Material Degradation Monitor on ExHAM (ExHAM-MDM2) - 04.19.17

Overview | Description | Applications | Operations | Results | Publications | Imagery

ISS Science for Everyone

Science Objectives for Everyone
Radiation, extreme temperatures and energetic particles all make space a dangerous place, but they can cause greater or lesser damage, depending on a spacecraft’s orbital location. The Exposed Experiment Handrail Attachment Mechanism-Material Degradation Monitor (ExHAM-MDM2) investigation studies materials that may be used in low-earth orbiting satellites, which would be exposed to harmful atomic oxygen in the uppermost layers of Earth’s atmosphere. Spacecraft materials are exposed to space, retrieved on the ground, and analyzed to measure how well they perform in the harsh environment of low-Earth orbit.
Science Results for Everyone
Initiation of this investigation has been affected by the loss of the Orbital-3 launch vehicle and mission in October 2014.

The following content was provided by Yugo Kimoto, and is maintained in a database by the ISS Program Science Office.
Information provided courtesy of the Japan Aerospace and Exploration Agency (JAXA).
Experiment Details

OpNom: Degradation Monitor Sample

Principal Investigator(s)
Yugo Kimoto, Japan Aerospace Exploration Agency, Tsukuba, Japan

Co-Investigator(s)/Collaborator(s)
Information Pending

Developer(s)
Information Pending

Sponsoring Space Agency
Japan Aerospace Exploration Agency (JAXA)

Sponsoring Organization
Japan Aerospace Exploration Agency

Research Benefits
Earth Benefits, Space Exploration

ISS Expedition Duration
September 2014 - March 2015; September 2015 - March 2016

Expeditions Assigned
41/42,45/46

Previous Missions
JEM/MPAC&SEED, MPAC&SEED on SM, MISSE series, Material Exposure and Degradation Experiment (MEDET)

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Experiment Description

Research Overview
The effects of the space environment on materials are very severe and complex, as they depend upon the orbit in which the spacecraft is placed. In particular, in the orbit in which the International Space Station (ISS) is operated, interaction with both high-energy particles in space and the dominant neutral gas, atomic oxygen (AO), especially, causes performance problems. In a spacecraft materials exposure experiment, the materials are exposed in space, and returned to Earth for analysis. The experiment samples provide researchers with a better understanding of the actual space environment effects on these materials.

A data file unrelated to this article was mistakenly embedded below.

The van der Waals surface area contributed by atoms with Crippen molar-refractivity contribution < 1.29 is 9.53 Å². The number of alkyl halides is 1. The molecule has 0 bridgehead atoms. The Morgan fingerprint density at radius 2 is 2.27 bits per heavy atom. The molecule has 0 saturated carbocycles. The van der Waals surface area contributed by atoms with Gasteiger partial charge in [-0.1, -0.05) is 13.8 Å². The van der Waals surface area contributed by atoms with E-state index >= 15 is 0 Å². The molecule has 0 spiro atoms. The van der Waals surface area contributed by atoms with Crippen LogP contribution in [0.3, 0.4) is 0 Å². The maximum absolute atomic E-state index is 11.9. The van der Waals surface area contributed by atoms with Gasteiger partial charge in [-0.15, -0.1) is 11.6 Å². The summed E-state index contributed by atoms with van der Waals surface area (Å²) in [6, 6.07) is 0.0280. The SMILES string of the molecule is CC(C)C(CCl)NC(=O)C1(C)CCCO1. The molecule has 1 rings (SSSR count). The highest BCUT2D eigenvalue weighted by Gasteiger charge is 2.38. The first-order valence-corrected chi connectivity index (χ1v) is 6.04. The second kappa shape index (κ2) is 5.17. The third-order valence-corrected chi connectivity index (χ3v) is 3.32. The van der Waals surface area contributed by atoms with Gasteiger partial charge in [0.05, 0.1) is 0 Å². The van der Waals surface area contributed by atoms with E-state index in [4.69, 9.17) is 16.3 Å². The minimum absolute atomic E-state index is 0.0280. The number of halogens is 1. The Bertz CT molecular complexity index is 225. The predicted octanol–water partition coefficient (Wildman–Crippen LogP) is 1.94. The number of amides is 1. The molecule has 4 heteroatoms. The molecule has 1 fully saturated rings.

Description
Information Pending

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Applications

Space Applications
Satellites in low-Earth orbit are exposed to extreme variations in temperature and are bombarded by high-energy particles, including particles from the sun and from neutral gases like single-atom oxygen. Atomic oxygen is especially corrosive to certain materials, weakening a spacecraft’s exterior and potentially damaging its instruments. This investigation studies a new type of thermal control material that can be used on future satellites in low-Earth orbit, analyzing how much it degrades in the presence of atomic oxygen.

Earth Applications
Satellites orbiting at low altitudes are important for a wide range of uses, from telecommunications to weather and climate information. Studying materials that can withstand the harmful environment of low-Earth orbit leads to stronger, more robust spacecraft that can last longer, benefiting people on Earth.

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Operations

Operational Requirements and Protocols
Information Pending

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Decadal Survey Recommendations

Information Pending

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Results/More Information

Information Pending

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Related Websites

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Imagery

image NASA Image: ISS045E084249 - JAXA astronaut Kimiya Yui poses with the ExHAM-MDM2 hardware aboard the ISS.
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NASA Image: ISS045E084247 - ExHAM-MDM2 hardware aboard the ISS.

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NASA Image: ISS045E083527 - Documentation of the Solar Sail Type A sample attached to the J and K positions on the Handhold Experiment Platform (HXP) for ExHAM-MDM2 experiment operations.

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NASA Image: ISS045E083533 - Documentation of the Solar Sail Type B sample attached to the N and P positions on the Handhold Experiment Platform (HXP) for ExHAM-MDM2 experiment operations.

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